Corpora amylacea (CA) are complex aggregates described in different organs and tissues associated with ageing and degenerative processes. Described for the first time in 1779 by Giovanni Battista Morgagni in the prostate and in 1837 by Jan Evangelista Purkinje in the brain, these were named corpora amylacea (in Latin, starch bodies) by Rudolf Vichow in 1854 for their similiarities with this polysaccharide. However, more than two centuries after its discovery, its function and meaning are unknown yet.
An article now published in the journal Ageing Research Reviews answers many doubts about the origins and function of these bodies with the analysis of the similarities and differences of CA in different tissues and organs. The study has been carried out by a team of the Faculty of Pharmacy and Food Sciences, the Institute of Neurosciences of the University of Barcelona (UBNeuro), and the Center for Networking Biomedical Neurodegenerative Diseases (CIBERNED), led by the lecturers Carme Pelegrí and Jordi Vilaplana.
From corpora amylacea to wasteosomes
This study states that CA, created by specific cells, have waste substances or products that are packed in a glycan skeleton. Once they are created, the CA are expulsed to the external medium or the interstitial spaces, and in this case they are later phagocytosed by macrophages.
The waste products that are captured in the CA are of different types and origins, “which has generated some doubts in the study of these structures”, notes the lecturer Jordi Vilaplana, from the Department of Biochemistry and Physiology. “In the CA of the nervous system, for instance, compounds of neuronal, hematologic, and astrocytic origins have been described, even external substances related to fungal and microbial infections. In addition, these compounds are different from those found in the CA present in other organs and tissues. Therefore, the composition of the CA depends on the environment where these structures are formed”.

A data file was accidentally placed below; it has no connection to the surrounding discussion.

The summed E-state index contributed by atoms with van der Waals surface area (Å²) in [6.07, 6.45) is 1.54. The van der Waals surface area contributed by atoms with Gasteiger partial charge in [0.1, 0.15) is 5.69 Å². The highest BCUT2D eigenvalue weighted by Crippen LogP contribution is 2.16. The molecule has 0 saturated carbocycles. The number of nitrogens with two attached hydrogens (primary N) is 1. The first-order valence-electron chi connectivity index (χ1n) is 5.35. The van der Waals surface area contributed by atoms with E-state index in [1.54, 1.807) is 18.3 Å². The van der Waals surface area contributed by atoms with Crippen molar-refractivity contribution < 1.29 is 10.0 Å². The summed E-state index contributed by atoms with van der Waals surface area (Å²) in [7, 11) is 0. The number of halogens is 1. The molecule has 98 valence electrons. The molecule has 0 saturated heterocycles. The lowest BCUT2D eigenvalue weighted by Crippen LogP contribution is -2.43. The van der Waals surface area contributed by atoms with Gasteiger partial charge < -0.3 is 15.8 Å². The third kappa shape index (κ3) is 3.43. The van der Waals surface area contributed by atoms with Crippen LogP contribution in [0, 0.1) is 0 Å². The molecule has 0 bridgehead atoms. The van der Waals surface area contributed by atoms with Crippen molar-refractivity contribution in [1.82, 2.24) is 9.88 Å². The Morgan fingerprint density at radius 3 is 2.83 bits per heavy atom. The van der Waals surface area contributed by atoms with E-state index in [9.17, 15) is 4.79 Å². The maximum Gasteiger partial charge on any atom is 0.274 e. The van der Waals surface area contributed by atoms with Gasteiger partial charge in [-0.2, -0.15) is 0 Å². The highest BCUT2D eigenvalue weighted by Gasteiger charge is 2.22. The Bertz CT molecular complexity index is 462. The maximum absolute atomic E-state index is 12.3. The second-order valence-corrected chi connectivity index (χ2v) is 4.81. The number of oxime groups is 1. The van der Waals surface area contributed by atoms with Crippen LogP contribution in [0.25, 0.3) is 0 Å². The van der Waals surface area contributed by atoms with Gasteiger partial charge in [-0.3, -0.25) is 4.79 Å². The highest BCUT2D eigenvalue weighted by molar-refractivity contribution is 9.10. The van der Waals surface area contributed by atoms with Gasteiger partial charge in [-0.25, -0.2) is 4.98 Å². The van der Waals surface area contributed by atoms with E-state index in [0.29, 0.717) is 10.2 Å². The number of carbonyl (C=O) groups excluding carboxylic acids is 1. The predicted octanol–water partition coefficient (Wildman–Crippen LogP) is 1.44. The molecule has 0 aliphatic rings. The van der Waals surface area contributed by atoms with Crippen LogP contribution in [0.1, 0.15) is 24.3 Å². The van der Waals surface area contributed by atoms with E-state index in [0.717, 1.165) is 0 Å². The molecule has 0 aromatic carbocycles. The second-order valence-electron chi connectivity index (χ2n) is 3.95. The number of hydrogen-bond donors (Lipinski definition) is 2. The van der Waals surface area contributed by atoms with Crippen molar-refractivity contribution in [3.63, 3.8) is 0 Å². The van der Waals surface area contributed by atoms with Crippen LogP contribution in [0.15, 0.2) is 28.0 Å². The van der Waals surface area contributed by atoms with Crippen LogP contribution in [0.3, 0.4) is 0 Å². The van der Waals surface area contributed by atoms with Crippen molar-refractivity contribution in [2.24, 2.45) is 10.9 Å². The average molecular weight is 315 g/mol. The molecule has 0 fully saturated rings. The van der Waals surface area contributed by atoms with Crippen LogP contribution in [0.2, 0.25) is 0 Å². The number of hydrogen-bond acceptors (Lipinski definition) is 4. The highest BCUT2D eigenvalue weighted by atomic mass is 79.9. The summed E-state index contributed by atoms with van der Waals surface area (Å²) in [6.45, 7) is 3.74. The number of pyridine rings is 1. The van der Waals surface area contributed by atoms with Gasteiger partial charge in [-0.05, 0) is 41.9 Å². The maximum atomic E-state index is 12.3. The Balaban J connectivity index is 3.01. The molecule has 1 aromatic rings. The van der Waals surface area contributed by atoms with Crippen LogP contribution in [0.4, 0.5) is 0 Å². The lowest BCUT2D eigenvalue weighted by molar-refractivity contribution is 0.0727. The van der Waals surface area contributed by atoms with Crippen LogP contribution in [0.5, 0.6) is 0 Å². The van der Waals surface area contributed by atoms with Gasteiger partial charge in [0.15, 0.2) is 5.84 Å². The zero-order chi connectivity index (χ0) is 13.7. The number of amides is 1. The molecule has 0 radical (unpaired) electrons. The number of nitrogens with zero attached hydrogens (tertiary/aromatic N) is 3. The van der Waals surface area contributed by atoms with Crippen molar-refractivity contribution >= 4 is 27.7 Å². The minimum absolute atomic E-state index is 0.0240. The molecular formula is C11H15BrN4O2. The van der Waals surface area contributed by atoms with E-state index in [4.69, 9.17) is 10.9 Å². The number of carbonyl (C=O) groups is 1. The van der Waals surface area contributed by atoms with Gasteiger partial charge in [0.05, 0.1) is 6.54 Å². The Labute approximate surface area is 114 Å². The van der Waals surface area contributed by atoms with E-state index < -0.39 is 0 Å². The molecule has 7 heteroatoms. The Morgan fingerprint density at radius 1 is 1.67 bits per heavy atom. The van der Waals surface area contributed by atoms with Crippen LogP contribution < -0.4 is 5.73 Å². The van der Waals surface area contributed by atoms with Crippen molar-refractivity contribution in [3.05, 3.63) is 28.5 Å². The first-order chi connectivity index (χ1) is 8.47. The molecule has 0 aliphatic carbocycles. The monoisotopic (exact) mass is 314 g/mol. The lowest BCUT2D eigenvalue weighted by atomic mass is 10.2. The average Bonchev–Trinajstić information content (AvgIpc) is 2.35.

Despite this variety in its composition, what the CA do have in common is that all of them present a glycan structure ─which makes the container skeleton─ and that would explain why Rudolf Virchow named them corpora amylacea.
The name amylacea and amyloid are currently used not only to indicate it is similar to the starch but also to name certain insoluble fibrillar proteins that tend to precipitate, such as the beta-amyloid protein which forms amyloid plaques in the brain of people with Alzheimer’s. Surprisingly, some of these proteins are also found as waste products in some CA.
“Therefore, the name of corpora amylacea ─which indicates bodies similar to starch granules but which can also indicate bodies that contain amyloid proteins─, creates doubts and mistaken interpretations”, notes the lecturer Carme Pelegrí, from the Department of Biochemistry and Physiology. “Therefore, we suggest that we define these structures as ‘wasteosomes’. This term is more descriptive and puts the emphasis on its function of containing waste products instead of the ambiguous amiloyd properties”, highlight the lecturers Jordi Vilaplana and Carme Pelegrí.